The opposition pointed to a federal statute that provides: “Any alien who…has engaged in prostitution within 10 years of the date of application for a visa, admission, or adjustment of status…is inadmissible.”

It was argued:

“Plaintiff knowingly represented to both the United States and Defendant that she had not engaged in prostitution.”

The misrepresentations were criminal, the opposition said, adding:

“Accordingly, this evidence should be referred by the Court to law enforcement for investigation.”

Chhabria ordered that both Edward Dorsaneo and Neustadt show cause why they should not be sanctioned for including extraneous allegations of criminal misconduct.

Lawyer’s Response

Neustadt protested that he has been a lawyer “for a total of 48 years” and, as he saw it, was simply discharging his duty to his client. He quoted the California Supreme Court’s 1983 decision in People v. McKenzie as saying:

“The duty of a lawyer both to his client and to the legal system is to represent his client zealously within the bounds of the law,” insisting:

“The fact of criminal conduct, or criminal intent, in the formation of the I-864 contract is fully and directly relevant to the defenses raised by the defendant.”

Neustadt went on to say:

“In my opinion, this Court has disregarded the clear meaning and intent of the IMFA in favor of a lifetime support obligation against the sponsor spouse. I have received communications from several practitioners and colleagues around the country who are disappointed with this Court’s ruling…that declares that fraud perpetrated by the immigrant spouse has no bearing on the support obligation nor on the validity of the I-864 contract.”

He added:

“In my opinion, this Court has also disregarded both centuries of common law and California statutory laws that distinguish between the formation of a valid contract and those events which may terminate a valid contract. In my opinion, a valid contract was never formed due to requisite intent of the sponsored immigrant spouse, and a valid contract was also never validly formed as due to the later discovered facts regarding the Plaintiff’s misrepresentations on her immigration petitions.”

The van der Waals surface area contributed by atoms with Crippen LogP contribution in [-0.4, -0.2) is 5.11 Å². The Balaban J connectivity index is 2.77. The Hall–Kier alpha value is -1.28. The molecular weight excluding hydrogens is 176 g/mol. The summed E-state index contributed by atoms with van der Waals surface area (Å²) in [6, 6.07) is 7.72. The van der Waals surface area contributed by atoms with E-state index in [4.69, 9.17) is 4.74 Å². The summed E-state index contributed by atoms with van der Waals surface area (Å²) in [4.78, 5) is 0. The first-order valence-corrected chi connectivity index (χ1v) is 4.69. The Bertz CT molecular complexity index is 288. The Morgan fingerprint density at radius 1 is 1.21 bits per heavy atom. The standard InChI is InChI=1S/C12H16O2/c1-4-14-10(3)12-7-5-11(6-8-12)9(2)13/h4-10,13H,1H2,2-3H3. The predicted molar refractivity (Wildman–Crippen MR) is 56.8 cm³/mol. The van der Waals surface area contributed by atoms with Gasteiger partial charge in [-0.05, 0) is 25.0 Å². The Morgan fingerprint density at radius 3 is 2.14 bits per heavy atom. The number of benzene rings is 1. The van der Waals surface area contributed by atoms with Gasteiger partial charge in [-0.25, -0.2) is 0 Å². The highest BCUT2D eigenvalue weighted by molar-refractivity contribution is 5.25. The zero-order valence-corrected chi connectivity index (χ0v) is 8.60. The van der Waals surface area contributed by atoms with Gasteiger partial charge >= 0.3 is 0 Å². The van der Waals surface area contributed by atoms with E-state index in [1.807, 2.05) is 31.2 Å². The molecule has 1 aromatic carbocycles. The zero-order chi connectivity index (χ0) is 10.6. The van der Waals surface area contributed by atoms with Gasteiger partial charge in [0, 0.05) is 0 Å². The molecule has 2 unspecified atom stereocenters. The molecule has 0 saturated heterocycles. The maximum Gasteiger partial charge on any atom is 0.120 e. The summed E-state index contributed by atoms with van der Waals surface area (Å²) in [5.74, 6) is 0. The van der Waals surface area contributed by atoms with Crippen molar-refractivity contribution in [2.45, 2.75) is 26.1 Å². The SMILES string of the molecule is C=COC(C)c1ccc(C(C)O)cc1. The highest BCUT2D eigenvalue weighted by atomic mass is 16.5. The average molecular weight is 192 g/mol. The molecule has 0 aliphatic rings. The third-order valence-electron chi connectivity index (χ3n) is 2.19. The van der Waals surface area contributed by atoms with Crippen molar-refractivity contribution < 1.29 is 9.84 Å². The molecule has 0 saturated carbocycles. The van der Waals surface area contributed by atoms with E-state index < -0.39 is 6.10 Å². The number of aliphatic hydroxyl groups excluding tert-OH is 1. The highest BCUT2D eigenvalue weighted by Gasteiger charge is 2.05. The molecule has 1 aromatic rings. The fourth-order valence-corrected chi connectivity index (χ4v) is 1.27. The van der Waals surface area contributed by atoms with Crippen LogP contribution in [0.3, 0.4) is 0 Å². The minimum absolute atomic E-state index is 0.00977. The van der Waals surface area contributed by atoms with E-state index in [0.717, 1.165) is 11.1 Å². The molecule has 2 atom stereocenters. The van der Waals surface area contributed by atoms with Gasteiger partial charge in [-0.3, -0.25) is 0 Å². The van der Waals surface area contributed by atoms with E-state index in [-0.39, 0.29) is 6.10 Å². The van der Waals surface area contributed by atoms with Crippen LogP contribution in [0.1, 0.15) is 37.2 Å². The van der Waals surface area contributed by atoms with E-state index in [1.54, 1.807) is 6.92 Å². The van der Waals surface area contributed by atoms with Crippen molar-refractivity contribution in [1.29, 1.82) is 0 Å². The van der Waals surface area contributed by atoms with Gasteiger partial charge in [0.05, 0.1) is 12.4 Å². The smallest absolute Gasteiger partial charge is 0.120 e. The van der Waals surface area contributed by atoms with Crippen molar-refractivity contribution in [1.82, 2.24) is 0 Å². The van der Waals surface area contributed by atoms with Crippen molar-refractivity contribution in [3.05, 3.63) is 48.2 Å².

Chhabria’s Ruling

Chhabria ruled:

“Neustadt violated California Rule of Professional Conduct 5-100, which prohibits members of the California bar from threatening to present criminal charges to obtain an advantage in a civil dispute. Specifically, the defendant’s brief opposing summary judgment asserted that Tetyana violated federal immigration and criminal law and argued that the Court should refer the matter to law enforcement for investigation….Instead of withdrawing these assertions, Neustadt’s response to the order to show cause reaffirmed them, declaring, in fact, that Neustadt presented these allegations not just to the Court but also separately to law enforcement….

“Not only were these allegations inappropriate, they were also nonresponsive to the motion being briefed. Neustadt raised these claims as a purported defense to Edward’s liability in a motion that focused solely on the question of how much Edward owed Tetyana in damages.  The Court had already ruled on the issue of liability.”

The judge found that Edward Dorsaneo was not to blame for the content of the opposition.

The Ninth Circuit opinion says, in affirming the order that a report be made to the State Bar:

“The irrelevant nature of the presentation at the summary judgment hearing, including its scandalous and not well supported attack on Tetyana’s character, strongly suggested that it was being used for an improper purpose….That sufficed to justify the referral, especially in light of the further exacerbation of the attack in the sanction proceeding itself.”

The case is Dorseano v. Dorseano, 18-15487.